Complete Streets

Complete streets — sometimes referred to as livable streets — are roadways designed for safe and convenient travel by users of all ages and abilities. Pedestrians, bicyclists, motorists and transit riders must be able to safely move along and across a complete street.

Complete streets policies are recognized as an important element in achieving the region's goals of a comprehensive transportation system. These policies provide a planning and political framework for using transportation investments to ensure that rights of way are routinely designed and operated to enable safe access for all users.

Complete Streets Policy

MARC seeks to achieve the Kansas City region’s vision of a safe, balanced, regional multimodal transportation system that is coordinated with land use planning, supports equitable access to opportunities and protects the environment. This can be achieved by implementing complete streets and context-sensitive solutions. MARC promotes the development of complete streets throughout the region and encourages all local jurisdictions to adopt and implement complete streets policies.

The Complete Streets Policy applies to all MARC planning activities that involve public rights-of-way, including the metropolitan transportation plan and any activities conducted by MARC to program federal funds for projects in the Transportation Improvement Program.

Complete Streets Handbook

This complete streets policy handbook is a resource for local jurisdictions on how to adopt and implement complete streets policies in communities.

Complete Streets Network Assessment

The Complete Streets Network Assessment is a unique planning tool that attempts to measure the completeness of the region’s roadways. It shows how well a street supports multimodal travel, factoring in not only the infrastructure present to support walking, cycling, and public transportation, but also speed, street lights, and driveways. Viewing the results can show gaps in completeness within a corridor, or a lack of completeness for a whole corridor.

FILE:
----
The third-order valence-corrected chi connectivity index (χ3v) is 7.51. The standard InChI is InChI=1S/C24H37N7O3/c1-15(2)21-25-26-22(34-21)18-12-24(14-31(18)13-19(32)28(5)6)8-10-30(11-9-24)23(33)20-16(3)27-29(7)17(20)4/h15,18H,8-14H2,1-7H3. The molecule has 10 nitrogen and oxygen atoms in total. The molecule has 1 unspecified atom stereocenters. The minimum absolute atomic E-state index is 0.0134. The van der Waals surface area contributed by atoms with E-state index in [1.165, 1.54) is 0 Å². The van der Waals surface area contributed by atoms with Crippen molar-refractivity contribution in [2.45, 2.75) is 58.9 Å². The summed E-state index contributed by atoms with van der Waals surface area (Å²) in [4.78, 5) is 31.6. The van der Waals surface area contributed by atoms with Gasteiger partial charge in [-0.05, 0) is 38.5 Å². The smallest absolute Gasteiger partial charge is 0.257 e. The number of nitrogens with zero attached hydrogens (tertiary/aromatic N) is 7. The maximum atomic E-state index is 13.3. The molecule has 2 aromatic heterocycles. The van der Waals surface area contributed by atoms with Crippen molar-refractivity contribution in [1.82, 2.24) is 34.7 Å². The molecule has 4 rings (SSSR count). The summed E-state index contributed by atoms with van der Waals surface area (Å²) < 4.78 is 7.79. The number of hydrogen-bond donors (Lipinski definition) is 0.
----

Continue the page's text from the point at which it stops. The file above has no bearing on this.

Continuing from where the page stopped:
Only a subset of the region’s streets have been measured by this Assessment at this time. Additional streets and corridors are planned

Why design complete streets?

Improve public safety

By making roads more accessible for all modes of transportation, complete streets provide safe and convenient travel for persons of all ages and abilities, including children and the elderly.

Promote good health

Complete streets make active living easy by providing streets and sidewalks that encourage walking and biking. They build a physical environment where residents are connected and mobile.

Provide economic benefits

Complete streets create attractive transportation corridors that make businesses both inviting and easily accessible. Attractive corridors increase property value and visibility for both homes and business owners.

Enhance environmental quality

Not only do complete streets improve air quality by providing space that encourages low-emission travel, they include effective green infrastructure that retain and treat stormwater runoff and improve water quality. Also, complete streets provide landscaping elements that can reduce the heat island effect in urban communities.

Ensure long-term savings

Costs for complete streets might be more initially, but are offset by the many long-term benefits they bring. Complete streets may reduce construction and maintenance costs when roadways are narrowed and stormwater is more efficiently managed.